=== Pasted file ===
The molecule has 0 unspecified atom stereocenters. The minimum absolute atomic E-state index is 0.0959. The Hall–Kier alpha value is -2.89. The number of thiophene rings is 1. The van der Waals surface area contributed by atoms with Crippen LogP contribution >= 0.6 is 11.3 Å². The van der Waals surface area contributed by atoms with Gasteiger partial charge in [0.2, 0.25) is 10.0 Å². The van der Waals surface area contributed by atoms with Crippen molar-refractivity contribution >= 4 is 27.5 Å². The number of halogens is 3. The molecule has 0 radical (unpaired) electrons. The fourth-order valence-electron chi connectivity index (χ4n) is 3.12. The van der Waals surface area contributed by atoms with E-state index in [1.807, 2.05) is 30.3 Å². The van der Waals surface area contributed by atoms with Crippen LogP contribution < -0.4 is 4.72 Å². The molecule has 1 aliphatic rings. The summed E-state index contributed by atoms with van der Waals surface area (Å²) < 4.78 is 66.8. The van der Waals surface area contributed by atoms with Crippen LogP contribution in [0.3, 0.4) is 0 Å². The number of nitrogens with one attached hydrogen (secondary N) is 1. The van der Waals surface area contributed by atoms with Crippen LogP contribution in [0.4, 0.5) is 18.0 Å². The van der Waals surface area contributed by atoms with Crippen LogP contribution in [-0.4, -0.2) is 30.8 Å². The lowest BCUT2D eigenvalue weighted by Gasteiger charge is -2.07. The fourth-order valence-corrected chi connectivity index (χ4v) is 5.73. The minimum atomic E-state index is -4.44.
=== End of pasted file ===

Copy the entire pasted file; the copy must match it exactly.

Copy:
The molecule has 0 unspecified atom stereocenters. The minimum absolute atomic E-state index is 0.0959. The Hall–Kier alpha value is -2.89. The number of thiophene rings is 1. The van der Waals surface area contributed by atoms with Crippen LogP contribution >= 0.6 is 11.3 Å². The van der Waals surface area contributed by atoms with Gasteiger partial charge in [0.2, 0.25) is 10.0 Å². The van der Waals surface area contributed by atoms with Crippen molar-refractivity contribution >= 4 is 27.5 Å². The number of halogens is 3. The molecule has 0 radical (unpaired) electrons. The fourth-order valence-electron chi connectivity index (χ4n) is 3.12. The van der Waals surface area contributed by atoms with E-state index in [1.807, 2.05) is 30.3 Å². The van der Waals surface area contributed by atoms with Crippen LogP contribution < -0.4 is 4.72 Å². The molecule has 1 aliphatic rings. The summed E-state index contributed by atoms with van der Waals surface area (Å²) < 4.78 is 66.8. The van der Waals surface area contributed by atoms with Crippen LogP contribution in [0.3, 0.4) is 0 Å². The number of nitrogens with one attached hydrogen (secondary N) is 1. The van der Waals surface area contributed by atoms with Crippen LogP contribution in [0.4, 0.5) is 18.0 Å². The van der Waals surface area contributed by atoms with Crippen LogP contribution in [-0.4, -0.2) is 30.8 Å². The lowest BCUT2D eigenvalue weighted by Gasteiger charge is -2.07. The fourth-order valence-corrected chi connectivity index (χ4v) is 5.73. The minimum atomic E-state index is -4.44.